Context: The Mumbai civic body recently received the green signal from the Principal Chief Conservator of Forests (Wildlife), Nagpur, for translocating the corals off the coast of Mumbai for the Rs 12,700-crore Mumbai Coastal Road Project.
More on the news:
- Corals in Mumbai: The Mumbai coast hosts a tiny population of corals. The corals found across rocky patches along the Mumbai coastline are mostly fast-growing and non-reef building corals.
- The National Institute of Oceanography (NIO), appointed to study the presence of marine biodiversity along with the Coastal Road project area, has identified
- Six coral species at Worli and Haji Ali:
- Two species of the Rhizangiidae family (Oulangia and one unidentified species),
- 18 colonies were documented across 0.251 square meters in Worli; along with another species (Dendrophylliidae family) , Rhizangiidae across 1.1 square foot area at Haji Ali.
The translocation of corals
- Survival rate of translocated corals:
- Some experts are of the view that for a high survival rate, it is important to translocate corals in a place with similar environmental characteristics such as depth, current flow, amount of light, and pressure.
- Experts have suggested to the NIO and BMC to undertake the translocation post-monsoon, when the colonies would likely be healthy.
- Experiments along the Indian coastline:
- In India translocation of corals is at a nascent stage.
- Pilot projects at the Lakshadweep islands, and off the coast of Kutch and Tamil Nadu have been undertaken to study the survival rate, method and site of translocation, and creation of high heat-resistant coral colonies, etc.
- In a project in Sindhudurg, corals were cultivated fragments of corals were taken and attached to concrete frames with the help of nylon threads and then left on ocean beds at a depth suitable for their growth.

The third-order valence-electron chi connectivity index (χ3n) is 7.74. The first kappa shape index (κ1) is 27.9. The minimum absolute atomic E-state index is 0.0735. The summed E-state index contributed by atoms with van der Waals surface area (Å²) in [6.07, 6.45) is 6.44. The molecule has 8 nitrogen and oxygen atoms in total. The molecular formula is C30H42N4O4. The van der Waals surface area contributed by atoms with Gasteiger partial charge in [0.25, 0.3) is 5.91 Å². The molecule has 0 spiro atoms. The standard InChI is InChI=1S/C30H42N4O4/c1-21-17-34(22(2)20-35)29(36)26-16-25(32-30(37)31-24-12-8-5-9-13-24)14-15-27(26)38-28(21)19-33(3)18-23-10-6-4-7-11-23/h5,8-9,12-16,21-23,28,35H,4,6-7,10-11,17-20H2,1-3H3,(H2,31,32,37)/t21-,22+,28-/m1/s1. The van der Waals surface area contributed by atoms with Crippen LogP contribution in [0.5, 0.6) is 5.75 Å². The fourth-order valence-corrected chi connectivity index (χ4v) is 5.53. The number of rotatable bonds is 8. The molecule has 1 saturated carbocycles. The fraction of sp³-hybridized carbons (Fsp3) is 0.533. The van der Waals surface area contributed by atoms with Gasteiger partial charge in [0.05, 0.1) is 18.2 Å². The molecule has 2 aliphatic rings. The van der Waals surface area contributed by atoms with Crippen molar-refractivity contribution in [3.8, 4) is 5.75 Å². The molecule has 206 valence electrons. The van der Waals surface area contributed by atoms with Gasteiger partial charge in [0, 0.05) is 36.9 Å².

- In a project at the Andaman islands, ReefWatch Marine Conservation has transplanted coral fragments on to nine artificial structures, totalling a 20-square-metre area.
- They exhibit characteristics of plants, but are marine animals that are related to jellyfish and anemones.
- Coral polyps:
- They are tiny, soft-bodied organisms.
- At their base is a hard, protective limestone skeleton called a calicle, which forms the structure of coral reefs.
- Construction of reefs:
- Reefs begin when a polyp attaches itself to a rock on the seafloor, then divides, or buds, into thousands of clones.
- The polyp calicles then connect to one another, creating a colony that acts as a single organism.
- As colonies grow over hundreds and thousands of years, they join with other colonies and become reefs.
- Types of corals: There are soft corals as well, which are non-reef-building, and resemble bushes, grasses, trees.
- Coral reefs maintain the quality of the coastal biosphere and support a wide range of species.
- Corals convert the carbon dioxide in the water into a limestone shell and thus control the level of carbon dioxide in the water.
- This maintains the amount of carbon dioxide in the ocean water and thus saves ecological niches from destruction.
- Coral reefs also act as ‘wave breaks’ between the sea and the coastline and minimise the impact of sea erosion.
- In India, they are protected in the same way as the tiger or elephant, under Schedule I of the Wildlife Protection Act (WPA), 1972.
- Threat to coral reefs:
- Climate change remains one of the biggest threats to corals.
- Around the world, this threat has been visible in the “bleaching” of corals
- Bleaching of corals is a process during which corals, under stress from warm weather, expel the algae that give corals their brilliant colours and live in their tissues and produce their food.
- Few examples of beaching are as follows
- The Great Barrier Reef off the coast of Australia, has suffered six mass bleaching events due to warmer than normal ocean temperatures: in 1998, 2002, 2006, 2016, 2017, and now 2020.
- Experts have documented bleaching of the corals along Mumbai’s coastline as well.